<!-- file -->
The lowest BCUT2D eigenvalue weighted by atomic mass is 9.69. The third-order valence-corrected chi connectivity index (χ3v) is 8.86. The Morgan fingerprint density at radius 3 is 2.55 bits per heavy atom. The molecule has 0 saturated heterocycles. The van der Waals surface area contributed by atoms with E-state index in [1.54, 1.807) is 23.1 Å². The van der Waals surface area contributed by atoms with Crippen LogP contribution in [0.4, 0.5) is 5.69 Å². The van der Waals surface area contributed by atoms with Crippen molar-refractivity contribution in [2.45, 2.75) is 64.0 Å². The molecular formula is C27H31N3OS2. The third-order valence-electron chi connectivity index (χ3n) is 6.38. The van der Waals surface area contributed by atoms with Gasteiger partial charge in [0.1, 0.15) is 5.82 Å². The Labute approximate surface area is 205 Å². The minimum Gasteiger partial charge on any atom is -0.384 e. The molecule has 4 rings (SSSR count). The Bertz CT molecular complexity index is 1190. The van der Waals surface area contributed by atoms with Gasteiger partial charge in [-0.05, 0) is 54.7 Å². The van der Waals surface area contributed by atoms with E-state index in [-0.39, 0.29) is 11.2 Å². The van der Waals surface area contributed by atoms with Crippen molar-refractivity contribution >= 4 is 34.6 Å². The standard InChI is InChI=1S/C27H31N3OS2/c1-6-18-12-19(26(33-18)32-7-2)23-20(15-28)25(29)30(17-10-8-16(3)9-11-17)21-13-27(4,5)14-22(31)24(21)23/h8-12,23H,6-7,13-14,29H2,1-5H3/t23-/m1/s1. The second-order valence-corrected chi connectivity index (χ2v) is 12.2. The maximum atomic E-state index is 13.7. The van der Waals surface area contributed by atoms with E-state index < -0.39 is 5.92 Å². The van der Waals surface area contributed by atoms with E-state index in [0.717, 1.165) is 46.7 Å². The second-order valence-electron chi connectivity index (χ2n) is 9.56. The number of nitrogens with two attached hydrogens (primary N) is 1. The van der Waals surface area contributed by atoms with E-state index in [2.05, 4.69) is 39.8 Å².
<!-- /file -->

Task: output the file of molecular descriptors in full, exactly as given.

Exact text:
The lowest BCUT2D eigenvalue weighted by atomic mass is 9.69. The third-order valence-corrected chi connectivity index (χ3v) is 8.86. The Morgan fingerprint density at radius 3 is 2.55 bits per heavy atom. The molecule has 0 saturated heterocycles. The van der Waals surface area contributed by atoms with E-state index in [1.54, 1.807) is 23.1 Å². The van der Waals surface area contributed by atoms with Crippen LogP contribution in [0.4, 0.5) is 5.69 Å². The van der Waals surface area contributed by atoms with Crippen molar-refractivity contribution in [2.45, 2.75) is 64.0 Å². The molecular formula is C27H31N3OS2. The third-order valence-electron chi connectivity index (χ3n) is 6.38. The van der Waals surface area contributed by atoms with Gasteiger partial charge in [0.1, 0.15) is 5.82 Å². The Labute approximate surface area is 205 Å². The minimum Gasteiger partial charge on any atom is -0.384 e. The molecule has 4 rings (SSSR count). The Bertz CT molecular complexity index is 1190. The van der Waals surface area contributed by atoms with Gasteiger partial charge in [-0.05, 0) is 54.7 Å². The van der Waals surface area contributed by atoms with E-state index in [-0.39, 0.29) is 11.2 Å². The van der Waals surface area contributed by atoms with Crippen molar-refractivity contribution >= 4 is 34.6 Å². The standard InChI is InChI=1S/C27H31N3OS2/c1-6-18-12-19(26(33-18)32-7-2)23-20(15-28)25(29)30(17-10-8-16(3)9-11-17)21-13-27(4,5)14-22(31)24(21)23/h8-12,23H,6-7,13-14,29H2,1-5H3/t23-/m1/s1. The second-order valence-corrected chi connectivity index (χ2v) is 12.2. The maximum atomic E-state index is 13.7. The van der Waals surface area contributed by atoms with E-state index < -0.39 is 5.92 Å². The van der Waals surface area contributed by atoms with E-state index in [0.717, 1.165) is 46.7 Å². The second-order valence-electron chi connectivity index (χ2n) is 9.56. The number of nitrogens with two attached hydrogens (primary N) is 1. The van der Waals surface area contributed by atoms with E-state index in [2.05, 4.69) is 39.8 Å².